Main  Contacts  
Table of contents
Introduction
The Feminine Mind-1
The War Between the Sexes-2.1
The War Between the Sexes-2.2
The War Between the Sexes-2.3
Marriage-3.1
Marriage-3.2
Marriage-3.3
Marriage-3.4
Woman Suffrage-4.1
Woman Suffrage-4.2
Woman Suffrage-4.3
Woman Suffrage-4.4
The New Age-5.1
The New Age-5.2
The Kama Sutra of Vatsyayana. INTRODUCTION
THE VATSYAYANA SUTRA-1-2
THE VATSYAYANA SUTRA-3-4-5
OF SEXUAL UNION-1-2
OF SEXUAL UNION-3-4-5
OF SEXUAL UNION-6-7-8
OF SEXUAL UNION-10-11
ABOUT THE ACQUISITION OF A WIFE-1-2
ABOUT THE ACQUISITION OF A WIFE-3-4-5
ABOUT A WIFE-1-2
ABOUT THE WIVES OF OTHER MEN-1-2
ABOUT THE WIVES OF OTHER MEN-3-4
ABOUT THE WIVES OF OTHER MEN-5-6
ABOUT COURTESANS-1-2
ABOUT COURTESANS-3-4
ABOUT COURTESANS-5-6
ABOUT THE MEANS OF ATTRACTING OTHERS TO YOURSELF-1-2
CONCLUDING REMARKS

sense of superiority is now added the disparagement of a concrete 

comparison, and over all is an ineradicable resentment of the fact 

that such a comparison has been necessary. In other words, the typical 

husband is a second-rater, and no one is better aware of it than his 

wife. He is, taking averages, one who has been loved, as the saying 

goes, by but one woman, and then only as a second, third or nth choice. 

If any other woman had ever loved him, as the idiom has it, she would 

have married him, and so made him ineligible for his present happiness. 

But the average bachelor is a man who has been loved, so to speak, by 

many women, and is the lost first choice of at least some of them. Here 

presents the unattainable, and hence the admirable; the husband is the 

attained and disdained. 

 

Here we have a sufficient explanation of the general superiority of 

bachelors, so often noted by students of mankind--a superiority so 

marked that it is difficult, in all history, to find six first-rate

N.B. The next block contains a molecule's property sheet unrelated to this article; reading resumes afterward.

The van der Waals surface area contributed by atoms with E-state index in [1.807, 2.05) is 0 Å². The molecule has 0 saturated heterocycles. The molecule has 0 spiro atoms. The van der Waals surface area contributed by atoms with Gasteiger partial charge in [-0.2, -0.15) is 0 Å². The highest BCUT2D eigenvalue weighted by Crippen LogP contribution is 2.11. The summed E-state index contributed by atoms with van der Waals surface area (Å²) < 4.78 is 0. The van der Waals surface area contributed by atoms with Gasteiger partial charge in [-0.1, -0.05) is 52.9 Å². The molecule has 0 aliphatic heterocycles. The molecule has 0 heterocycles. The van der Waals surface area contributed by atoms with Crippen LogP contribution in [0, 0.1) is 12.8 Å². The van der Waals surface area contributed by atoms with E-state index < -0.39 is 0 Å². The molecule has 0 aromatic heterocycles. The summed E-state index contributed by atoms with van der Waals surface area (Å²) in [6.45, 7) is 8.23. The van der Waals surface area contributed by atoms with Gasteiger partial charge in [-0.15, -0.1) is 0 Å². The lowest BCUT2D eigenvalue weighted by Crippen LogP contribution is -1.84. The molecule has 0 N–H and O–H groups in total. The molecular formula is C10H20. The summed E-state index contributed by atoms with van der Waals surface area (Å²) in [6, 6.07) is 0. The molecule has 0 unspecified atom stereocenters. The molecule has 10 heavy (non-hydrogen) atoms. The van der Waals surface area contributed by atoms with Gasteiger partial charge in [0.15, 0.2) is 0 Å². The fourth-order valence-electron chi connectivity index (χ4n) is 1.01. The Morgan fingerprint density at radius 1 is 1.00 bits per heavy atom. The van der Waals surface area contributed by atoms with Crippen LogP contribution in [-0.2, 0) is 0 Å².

philosophers who were married men. The bachelor's very capacity to 

avoid marriage is no more than a proof of his relative freedom from 

the ordinary sentimentalism of his sex--in other words, of his greater 

approximation to the clear headedness of the enemy sex. He is able to 

defeat the enterprise of women because he brings to the business an 

equipment almost comparable to their own. Herbert Spencer, until he was 

fifty, was ferociously harassed by women of all sorts. Among others, 

George Eliot tried very desperately to marry him. But after he had made 

it plain, over a long series of years, that he was prepared to resist 

marriage to the full extent of his military and naval power, the girls 

dropped off one by one, and so his last decades were full of peace and 

he got a great deal of very important work done. 

 

 

 

 

21. The Effect on the Race 

 

 

It is, of course, not well for the world that the highest sort of men 

are thus selected out, as the biologists say, and that their superiority 

dies with them, whereas the ignoble tricks and sentimentalities of 

lesser men are infinitely propagated. Despite a popular delusion that 

the sons of great men are always dolts, the fact is that intellectual 

superiority is inheritable, quite as easily as bodily strength; and that 

fact has been established beyond cavil by the laborious inquiries of 

Galton, Pearson and the other anthropometricians of the English school. 

If such men as Spinoza, Kant, Schopenhauer, Spencer, and Nietzsche 


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